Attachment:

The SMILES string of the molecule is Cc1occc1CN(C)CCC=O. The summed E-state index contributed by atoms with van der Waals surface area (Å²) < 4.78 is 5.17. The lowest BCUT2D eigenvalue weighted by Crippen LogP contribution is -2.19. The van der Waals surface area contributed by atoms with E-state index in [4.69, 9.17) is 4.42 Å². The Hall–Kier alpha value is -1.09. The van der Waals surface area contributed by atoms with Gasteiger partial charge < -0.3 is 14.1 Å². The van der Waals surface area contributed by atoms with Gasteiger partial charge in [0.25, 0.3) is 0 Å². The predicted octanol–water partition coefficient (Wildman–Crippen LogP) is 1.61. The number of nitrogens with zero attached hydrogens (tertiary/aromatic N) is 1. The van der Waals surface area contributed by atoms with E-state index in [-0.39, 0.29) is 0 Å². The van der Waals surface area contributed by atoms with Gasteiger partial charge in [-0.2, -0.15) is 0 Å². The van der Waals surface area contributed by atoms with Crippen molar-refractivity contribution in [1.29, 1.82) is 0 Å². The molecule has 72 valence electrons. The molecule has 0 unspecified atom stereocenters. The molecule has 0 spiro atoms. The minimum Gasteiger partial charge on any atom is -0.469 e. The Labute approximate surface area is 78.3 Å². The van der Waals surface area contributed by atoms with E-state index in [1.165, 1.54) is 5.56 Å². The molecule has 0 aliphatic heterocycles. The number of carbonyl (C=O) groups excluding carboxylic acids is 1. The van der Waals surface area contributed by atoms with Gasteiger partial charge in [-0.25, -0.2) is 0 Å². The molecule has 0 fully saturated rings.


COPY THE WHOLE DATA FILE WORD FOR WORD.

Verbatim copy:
The SMILES string of the molecule is Cc1occc1CN(C)CCC=O. The summed E-state index contributed by atoms with van der Waals surface area (Å²) < 4.78 is 5.17. The lowest BCUT2D eigenvalue weighted by Crippen LogP contribution is -2.19. The van der Waals surface area contributed by atoms with E-state index in [4.69, 9.17) is 4.42 Å². The Hall–Kier alpha value is -1.09. The van der Waals surface area contributed by atoms with Gasteiger partial charge < -0.3 is 14.1 Å². The van der Waals surface area contributed by atoms with Gasteiger partial charge in [0.25, 0.3) is 0 Å². The predicted octanol–water partition coefficient (Wildman–Crippen LogP) is 1.61. The number of nitrogens with zero attached hydrogens (tertiary/aromatic N) is 1. The van der Waals surface area contributed by atoms with E-state index in [-0.39, 0.29) is 0 Å². The van der Waals surface area contributed by atoms with Gasteiger partial charge in [-0.2, -0.15) is 0 Å². The van der Waals surface area contributed by atoms with Crippen molar-refractivity contribution in [1.29, 1.82) is 0 Å². The molecule has 72 valence electrons. The molecule has 0 unspecified atom stereocenters. The molecule has 0 spiro atoms. The minimum Gasteiger partial charge on any atom is -0.469 e. The Labute approximate surface area is 78.3 Å². The van der Waals surface area contributed by atoms with E-state index in [1.165, 1.54) is 5.56 Å². The molecule has 0 aliphatic heterocycles. The number of carbonyl (C=O) groups excluding carboxylic acids is 1. The van der Waals surface area contributed by atoms with Gasteiger partial charge in [-0.25, -0.2) is 0 Å². The molecule has 0 fully saturated rings.